Pyrgi is a picturesque medieval village on the beautiful Greek island of Chios known as the ‘painted village’ on account of its impressive architecture, featuring geometrical, primarily black and white motifs that decorate the facades of the buildings.

Chios is the fifth largest of the Greek islands, situated in the northern Aegean Sea and is well-known as the home of epic poet Homer.

Since antiquity, the island has drawn visitors with its mastic, the natural resin prized for its aromatic and healing properties.

Pyrgi is the largest of the villages in Mastichochoria – the southern part of Chios where the mastic is produced.

Even through major earthquakes that have shaken the island, the medieval village remains intact today as it was six or seven centuries ago, characterised by its narrow streets, beautiful balconies, serried stone houses, ornamented with the geometrically designed wall-embellishments called ‘xysta’ and garlands of small tomatoes hanging to dry from them.

**Xysta and Ethnomathematics**

The perfectly symmetrical geometric patterned xysta have captured the attention of mathematicians and ethnomathematics researchers in their quest to understand and recognise mathematical knowledge in the Middle Ages.

Ethnomathematics is a relatively new research field and is the study of the relationship between mathematics and culture.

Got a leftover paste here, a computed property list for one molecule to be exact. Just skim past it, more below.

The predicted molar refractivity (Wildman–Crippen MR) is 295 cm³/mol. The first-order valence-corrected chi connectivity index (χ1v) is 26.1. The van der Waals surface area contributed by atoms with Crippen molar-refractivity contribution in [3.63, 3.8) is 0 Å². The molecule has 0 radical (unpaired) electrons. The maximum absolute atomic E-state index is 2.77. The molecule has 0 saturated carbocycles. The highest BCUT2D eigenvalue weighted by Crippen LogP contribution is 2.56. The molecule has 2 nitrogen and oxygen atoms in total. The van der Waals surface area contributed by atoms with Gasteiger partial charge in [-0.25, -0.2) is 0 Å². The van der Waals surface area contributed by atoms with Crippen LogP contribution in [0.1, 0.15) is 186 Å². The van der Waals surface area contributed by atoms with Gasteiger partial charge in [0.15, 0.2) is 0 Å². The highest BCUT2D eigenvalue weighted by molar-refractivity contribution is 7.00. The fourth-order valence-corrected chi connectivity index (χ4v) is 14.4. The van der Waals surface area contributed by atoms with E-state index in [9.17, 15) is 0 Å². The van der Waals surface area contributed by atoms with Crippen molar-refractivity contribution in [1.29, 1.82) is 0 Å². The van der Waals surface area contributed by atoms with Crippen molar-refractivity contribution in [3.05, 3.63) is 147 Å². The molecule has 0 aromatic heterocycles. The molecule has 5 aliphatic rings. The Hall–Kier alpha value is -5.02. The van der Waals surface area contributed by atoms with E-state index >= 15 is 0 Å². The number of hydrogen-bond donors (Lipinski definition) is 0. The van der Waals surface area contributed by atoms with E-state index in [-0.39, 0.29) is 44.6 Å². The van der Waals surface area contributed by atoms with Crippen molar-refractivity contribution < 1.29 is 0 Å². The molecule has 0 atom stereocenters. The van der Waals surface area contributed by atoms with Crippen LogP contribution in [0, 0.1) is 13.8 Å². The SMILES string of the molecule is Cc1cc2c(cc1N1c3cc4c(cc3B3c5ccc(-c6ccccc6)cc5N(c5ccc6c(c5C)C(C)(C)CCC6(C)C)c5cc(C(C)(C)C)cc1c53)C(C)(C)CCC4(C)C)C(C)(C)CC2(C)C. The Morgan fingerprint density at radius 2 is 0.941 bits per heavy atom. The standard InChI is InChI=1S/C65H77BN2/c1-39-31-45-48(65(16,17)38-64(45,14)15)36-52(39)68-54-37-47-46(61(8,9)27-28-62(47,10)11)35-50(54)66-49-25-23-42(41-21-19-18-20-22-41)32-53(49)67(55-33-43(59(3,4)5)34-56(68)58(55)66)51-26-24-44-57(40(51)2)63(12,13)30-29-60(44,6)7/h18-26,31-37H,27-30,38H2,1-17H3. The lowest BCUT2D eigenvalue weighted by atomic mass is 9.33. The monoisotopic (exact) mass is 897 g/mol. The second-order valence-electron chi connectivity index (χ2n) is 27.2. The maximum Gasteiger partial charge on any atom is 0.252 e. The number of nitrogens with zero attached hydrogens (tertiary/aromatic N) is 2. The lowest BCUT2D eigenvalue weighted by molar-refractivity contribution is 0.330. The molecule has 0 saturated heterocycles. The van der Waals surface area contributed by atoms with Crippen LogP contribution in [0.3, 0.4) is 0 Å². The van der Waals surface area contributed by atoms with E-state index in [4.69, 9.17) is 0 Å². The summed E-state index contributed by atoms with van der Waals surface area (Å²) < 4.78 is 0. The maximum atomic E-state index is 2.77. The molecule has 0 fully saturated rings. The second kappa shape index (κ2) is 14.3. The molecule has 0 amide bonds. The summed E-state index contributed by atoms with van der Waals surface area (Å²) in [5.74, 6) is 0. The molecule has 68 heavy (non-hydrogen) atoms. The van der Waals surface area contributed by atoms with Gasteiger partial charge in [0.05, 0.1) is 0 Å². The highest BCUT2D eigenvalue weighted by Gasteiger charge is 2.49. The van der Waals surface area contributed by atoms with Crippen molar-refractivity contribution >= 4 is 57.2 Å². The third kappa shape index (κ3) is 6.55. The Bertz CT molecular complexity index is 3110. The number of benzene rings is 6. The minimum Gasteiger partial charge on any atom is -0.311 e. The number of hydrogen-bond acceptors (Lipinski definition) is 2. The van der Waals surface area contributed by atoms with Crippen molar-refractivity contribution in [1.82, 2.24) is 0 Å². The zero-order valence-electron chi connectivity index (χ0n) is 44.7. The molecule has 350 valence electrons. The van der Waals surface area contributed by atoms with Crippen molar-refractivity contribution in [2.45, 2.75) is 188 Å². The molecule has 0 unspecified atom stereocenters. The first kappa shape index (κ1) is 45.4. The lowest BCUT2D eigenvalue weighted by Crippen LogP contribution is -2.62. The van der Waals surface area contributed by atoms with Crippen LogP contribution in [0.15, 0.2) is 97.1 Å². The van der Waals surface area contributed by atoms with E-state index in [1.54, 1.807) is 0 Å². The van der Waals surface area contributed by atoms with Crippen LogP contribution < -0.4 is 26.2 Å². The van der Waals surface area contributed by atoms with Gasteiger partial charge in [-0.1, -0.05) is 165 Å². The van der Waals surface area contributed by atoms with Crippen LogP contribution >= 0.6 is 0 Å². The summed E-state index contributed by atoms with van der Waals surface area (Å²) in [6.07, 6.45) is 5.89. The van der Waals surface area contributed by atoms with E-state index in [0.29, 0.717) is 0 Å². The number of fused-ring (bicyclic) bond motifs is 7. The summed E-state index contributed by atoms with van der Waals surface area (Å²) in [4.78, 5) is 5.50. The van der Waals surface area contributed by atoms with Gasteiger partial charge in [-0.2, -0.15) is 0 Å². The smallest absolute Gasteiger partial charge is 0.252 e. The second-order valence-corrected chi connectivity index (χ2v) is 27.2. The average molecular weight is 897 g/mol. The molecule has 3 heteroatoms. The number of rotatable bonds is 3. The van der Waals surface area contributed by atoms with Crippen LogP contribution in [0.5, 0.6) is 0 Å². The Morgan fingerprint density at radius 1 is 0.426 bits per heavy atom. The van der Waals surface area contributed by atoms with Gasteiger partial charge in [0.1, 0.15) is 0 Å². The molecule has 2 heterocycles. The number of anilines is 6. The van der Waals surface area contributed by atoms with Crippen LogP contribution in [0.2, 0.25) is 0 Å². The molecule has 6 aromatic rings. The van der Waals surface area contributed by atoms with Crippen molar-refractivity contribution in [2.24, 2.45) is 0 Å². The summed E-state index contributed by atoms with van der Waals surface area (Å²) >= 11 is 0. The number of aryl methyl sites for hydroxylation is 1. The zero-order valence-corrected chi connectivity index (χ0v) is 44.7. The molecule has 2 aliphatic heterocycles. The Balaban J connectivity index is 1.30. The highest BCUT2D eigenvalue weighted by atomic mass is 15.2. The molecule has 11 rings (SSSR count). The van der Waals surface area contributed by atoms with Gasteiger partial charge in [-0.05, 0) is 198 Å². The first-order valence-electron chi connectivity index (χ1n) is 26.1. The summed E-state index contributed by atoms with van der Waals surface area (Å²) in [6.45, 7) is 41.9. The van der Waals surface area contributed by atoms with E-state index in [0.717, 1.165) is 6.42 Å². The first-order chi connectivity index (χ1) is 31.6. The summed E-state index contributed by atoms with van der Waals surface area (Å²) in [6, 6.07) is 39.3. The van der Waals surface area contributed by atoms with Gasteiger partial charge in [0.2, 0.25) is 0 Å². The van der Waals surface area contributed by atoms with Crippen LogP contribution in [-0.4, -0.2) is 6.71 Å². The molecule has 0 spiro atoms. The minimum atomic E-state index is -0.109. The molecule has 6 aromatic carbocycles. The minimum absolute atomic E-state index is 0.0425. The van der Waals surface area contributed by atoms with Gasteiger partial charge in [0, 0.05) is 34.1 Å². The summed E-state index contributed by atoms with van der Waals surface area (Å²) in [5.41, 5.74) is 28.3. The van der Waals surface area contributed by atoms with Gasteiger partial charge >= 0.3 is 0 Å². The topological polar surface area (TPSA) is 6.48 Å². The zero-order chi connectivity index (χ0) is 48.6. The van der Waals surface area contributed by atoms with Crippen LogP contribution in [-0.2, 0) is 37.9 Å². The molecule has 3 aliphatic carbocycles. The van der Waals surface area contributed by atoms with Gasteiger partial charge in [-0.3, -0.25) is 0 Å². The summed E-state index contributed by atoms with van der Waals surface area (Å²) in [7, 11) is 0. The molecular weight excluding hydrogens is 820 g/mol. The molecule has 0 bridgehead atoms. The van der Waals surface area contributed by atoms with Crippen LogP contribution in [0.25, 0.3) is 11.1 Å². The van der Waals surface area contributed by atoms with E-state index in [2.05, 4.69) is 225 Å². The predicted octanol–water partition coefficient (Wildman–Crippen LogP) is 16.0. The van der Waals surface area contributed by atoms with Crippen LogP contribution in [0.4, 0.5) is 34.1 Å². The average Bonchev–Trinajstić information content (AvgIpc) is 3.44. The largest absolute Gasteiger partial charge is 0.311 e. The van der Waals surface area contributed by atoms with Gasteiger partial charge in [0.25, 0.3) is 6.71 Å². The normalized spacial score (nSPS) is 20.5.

Ethnomathematical research provides a holistic approach to mathematics, showing that all cultures use mathematical notions and practices regardless of whether or not this mathematics constitutes ‘school maths’ as defined by the traditional academic approach.

Ethnomathematical research has revealed mathematical concepts behind interesting artefacts and traditions of numerous cultures from around the world.

In addition to xysta, examples of ethnomathematics include the ratios, patterns and symmetry in Japanese origami; and in the khipus or quipus of the Incas, which provided an ancient system of mathematics and accounting that was based on an elaborate system of tying knots in coloured cotton or camelid cords.

Mathematician Paulus Gerdes also provided various examples concerning mathematical ideas incorporated in the richly geometrical design processes of artists in Mozambique as well as in other places in Africa.